clot-busting drugs for strokes that are only available between 9am and
5pm. Outside of these times, patients have to go to the nearest big
hospital, or get inferior treatment.

And in hospitals where they have been able to have more consultants working outside 9 to 5, improvements have been significant.

A paper in the Emergency Medical Journal showed that by having more A&E consultants working antisocial shifts, patient care improved. However, also of importance in these days of austerity was that the senior doctor presence reduced the number of patients being inappropriately admitted by 11.9 per cent, as they were on hand to discuss difficult cases — hence saving money.

These figures were backed up by a study this week from Wrexham Hospital, which showed similar advantages, with 16.8 per cent fewer patients being admitted.

is just not acceptable. Whatever time of day you become ill, you should
get the same standard of care, 24 hours a day, seven days a week'

The conclusions from the authors of the study, recommending 24-hour consultant cover seven days a week, make stark reading.

‘We recommend this model … so that necessary consultant expansion is urgently funded to make this sustainable. We would rather be treated by an emergency medicine consultant ourselves — our patients deserve no less.’

But it is not just in emergencies that we need the NHS to be a seven-day service. What about the empty operating theatres, endoscopy suites and scanning equipment left idle at the weekend

There are people waiting for operations, and diagnostic tests for cancer, and we have all these facilities which are unused two days a week This is madness.

And yet the NHS has spent billions of pounds on privately-run surgical and diagnostic centres when we have perfectly good ones in our NHS hospitals sitting idle for two days.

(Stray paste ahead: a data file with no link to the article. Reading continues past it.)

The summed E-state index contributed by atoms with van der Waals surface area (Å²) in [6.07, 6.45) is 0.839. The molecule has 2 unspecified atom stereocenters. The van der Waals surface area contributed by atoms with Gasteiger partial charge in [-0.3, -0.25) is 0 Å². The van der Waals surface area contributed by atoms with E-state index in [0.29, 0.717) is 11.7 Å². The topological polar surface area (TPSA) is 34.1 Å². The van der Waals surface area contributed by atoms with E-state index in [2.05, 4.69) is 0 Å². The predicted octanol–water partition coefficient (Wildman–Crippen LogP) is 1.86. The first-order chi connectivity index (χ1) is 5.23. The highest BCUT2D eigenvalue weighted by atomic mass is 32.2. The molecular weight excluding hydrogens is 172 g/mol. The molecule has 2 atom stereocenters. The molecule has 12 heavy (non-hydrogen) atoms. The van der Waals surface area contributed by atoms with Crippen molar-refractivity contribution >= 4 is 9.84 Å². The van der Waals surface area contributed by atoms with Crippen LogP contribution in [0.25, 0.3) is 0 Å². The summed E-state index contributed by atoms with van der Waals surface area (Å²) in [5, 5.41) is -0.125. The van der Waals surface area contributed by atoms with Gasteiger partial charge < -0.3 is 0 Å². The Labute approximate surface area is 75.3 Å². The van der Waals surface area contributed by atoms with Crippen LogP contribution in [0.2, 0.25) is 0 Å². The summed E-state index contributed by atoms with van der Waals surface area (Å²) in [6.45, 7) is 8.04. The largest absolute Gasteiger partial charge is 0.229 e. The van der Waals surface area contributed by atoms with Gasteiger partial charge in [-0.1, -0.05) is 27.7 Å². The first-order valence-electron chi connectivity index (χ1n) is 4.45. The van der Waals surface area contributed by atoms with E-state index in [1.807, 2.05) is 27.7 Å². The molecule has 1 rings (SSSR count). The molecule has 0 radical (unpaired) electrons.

This skewed view that medicine is really a 9 to 5 job is particularly irritating when it comes to seeing a GP. Why is it so hard to get a GP appointment at the weekend

I can see an optician, dentist, get my car fixed, have a haircut, do my banking, go shopping or do practically anything else I need to do. But a planned GP appointment They do exist, but they are certainly not that easy to get.

We are living in a 24/7 society — and the NHS needs to fit in with that. The NHS needs reform. Not the ideological nonsense that Andrew Lansley has implemented (privatisation by stealth), but changes so that we work when patients need us, and not when is best for us.

Consultants, GPs and other health care providers, and managers, need to work together to see how we can best provide a truly 24 hours a day, seven days a week service. Managers also need to look at how hospital resources are best utilised seven days a week, instead of just five.

Many of the consultants won’t want this; nor will other specialists. GPs aren’t going to be mad keen on a 24/7 approach, either.

But this is not about the needs of politicians, managers or staff. It’s about what patients need.

Dr Nick Edwards (not his real name) is an A&E consultant working in a large city hospital. His book, In Stitches, The Highs And Lows Of Life As An A&E Doctor, is published by The Friday Project (HarperCollins, 7.90) and is also available as an ebook.